Damn, I hate it when I spoil the punch line of an article before it’s already begun. As you’ve probably already guessed, according to my blood test results I’m even healthier than last year. For reference, you can check out my blood test results from 2017 here.
Before we get started, mega thanks to Wonderful Husband for letting me talk about his blood test results.
Let’s dive in 🙂
After *cough* a lot of *cough* persuasion, Wonderful Husband agreed to have a blood test this year (he’s never had a blood test before). The reason for my constant nagging was because I was becoming concerned that he eats a mostly-vegan diet at home but he refuses to take B12 vitamins. Wonderful Husband doesn’t like the idea of taking supplements.
I’ll probably do a blog post on B12 in the future (inspired by the great battles of Wonderful Husband vs B12) so I don’t want to go into too much detail now, however it is important to note that…
– Factory farmed animals eat an unnatural grain diet.
– Therefore they no longer consume cobalt from the soil.
– Therefore they are unable to make B12 in their intestines.
– Therefore farmers now supplement the animal’s feed with cobalt.
Click here for more info.
So guess what, whether you’re vegan or non-vegan you’re probably getting your B12 (or maybe not in Wonderful Husband’s case) in some sort of pill form.
But I digress, let’s focus on the blood test results.
Last year, my blood test showed that I was wayyyy over the required amount of B12 and I was, understandably, a little bit smug, however this year, can you believe that the clinic didn’t include our B12 (and alkaline phosphate) results!? My glory has been tarnished and I no longer know whether I am the B12 queen (yes, I gave myself that name). I honestly don’t know why B12 wasn’t included (probably due to my bad Spanish) and the receptionist at my doctor’s surgery is a little intimidating so I’m a bit scared to ask.
However, I still take my B12 supplement (for one month out of every three) so I feel confident that my levels are fine but I will make sure that my next blood test does include B12. Fortunately, there are other indicators that we can check…
Red Blood Cells: 4.81, advised range: 4.2 – 5.4
MCH: 30.5, advised range: 27 – 31
Red Blood Cells: 4.64, advised range: 4.7 – 6
MCH: 31.5, advised range: 27 – 31
Having a low red blood cell count and a high MCH can both be a sign of a B12 deficiency. Considering that my results were fine and that the only real difference in our diets is that I take a B12 (and multivitamin) tablet could mean that Wonderful Husband is deficient and this could easily be fixed with a simple supplement.
Did you read that Wonderful Husband? The B12 vitamins. You know, the ones that are in the bathroom cupboard, below the sink, marked in a box which says ‘B12 vitamin’. I live in hope.
Neutrophils and Lymphocytes
Neutrophils: 41.3%, advised range: 45 – 80(%)
Lymphocytes: 45.7%, advised range: 1 – 45
Neutrophils: 53.9%, advised range: 55 – 65(%)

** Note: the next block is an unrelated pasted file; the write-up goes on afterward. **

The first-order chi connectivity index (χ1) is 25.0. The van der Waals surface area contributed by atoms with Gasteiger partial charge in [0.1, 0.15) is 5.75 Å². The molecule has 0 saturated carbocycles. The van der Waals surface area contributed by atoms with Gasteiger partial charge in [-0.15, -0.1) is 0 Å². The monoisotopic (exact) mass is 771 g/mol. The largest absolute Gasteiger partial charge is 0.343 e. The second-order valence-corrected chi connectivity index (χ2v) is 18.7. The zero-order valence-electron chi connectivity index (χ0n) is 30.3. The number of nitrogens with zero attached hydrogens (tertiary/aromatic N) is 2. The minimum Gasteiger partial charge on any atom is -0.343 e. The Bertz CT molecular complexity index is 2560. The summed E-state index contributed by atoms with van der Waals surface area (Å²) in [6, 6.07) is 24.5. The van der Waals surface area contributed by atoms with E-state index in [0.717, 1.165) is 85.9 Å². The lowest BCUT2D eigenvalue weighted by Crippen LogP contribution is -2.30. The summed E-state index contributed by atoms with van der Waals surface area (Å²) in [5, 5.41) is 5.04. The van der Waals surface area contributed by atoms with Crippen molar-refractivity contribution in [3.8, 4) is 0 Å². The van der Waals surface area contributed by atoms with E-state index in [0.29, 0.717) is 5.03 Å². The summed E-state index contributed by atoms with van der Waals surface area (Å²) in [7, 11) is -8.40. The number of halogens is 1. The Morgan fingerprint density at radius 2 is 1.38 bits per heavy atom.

Lymphocytes: 37.3%, advised range: 23 – 35(%)
Similar to my blood test last year, I have a slightly low proportion of neutrophils and slightly high proportion of lymphocytes. In extreme cases this could be an indicator of several horrible diseases (according to a Google search) however as it is roughly the same as last year I’m not going to worry but I will address this with the doctor when I have my blood test next year.
Iron: 69, advised range: 50 – 150
Ferritin: 6.5, advised range: 11 – 305
Iron: 125, advised range: 50 – 170
Ferritin: 47, advised range: 8 – 252
(Different ‘advised ranges’ are possibly due to the doctors using different labs.)
Last year my ferritin levels (the ability to store iron in the blood) were lower than the advised range. My doctor told me to take an iron supplement for one month out of every three and tadaaaaaa: I am now in the desired range for both iron and ferritin.
As I mentioned above, for an unknown reason my alkaline phosphate result was not included but it was for Wonderful Husband. The reason I mention this result (or the lack of it) is because it is a good indicator of vitamin D and calcium levels (so I would have really liked to see it!).
Last year my alkaline phosphate levels were fine:
Alkaline Phosphate: 209, advised range: 50 – 270
I don’t think I have any reason to worry, however I will be making sure that the alkaline phosphate result is included in next year’s blood test results. So until then, I will be consuming fortified foods (including my normal oat milk fortified with both calcium and Vitamin D) as well as taking my daily multivitamin (suitable for vegans) and enjoying the wonderful vitamin D that comes in the form of the Spanish sun.
The absolute star of the show were my cholesterol results!
Cholesterol HDL: 76*, advised range: 40 – 60
Cholesterol LDL: 46.8*, advised range: 65 – 155
Total Cholesterol: 147, desired range: < 200
At first glance, when I saw the numbers were outside of the advised range I thought ‘oh crap, I’m being punished for my love of Violife cheese’, however I was very happy with my results after a bit more research.
HDL cholesterol is known as your good cholesterol and I have even more than the advised range. Having even more cholesterol than the desired amount sounds awful but it turns out that the higher your HDL rate – the less chance you have of developing heart disease. Winning!
LDL cholesterol is known as your bad cholesterol, and I have a level that is even lower than the desired range. A very low level of LDL cholesterol can be connected with some inherited issues (which I am not aware that I have) but otherwise it is generally associated with living a healthy lifestyle and, again, less chance of developing heart disease. Double winning!
So those were the main points of my blood test that I wanted to share with you. For more details you can find my full blood test results here.
Thanks for reading 💚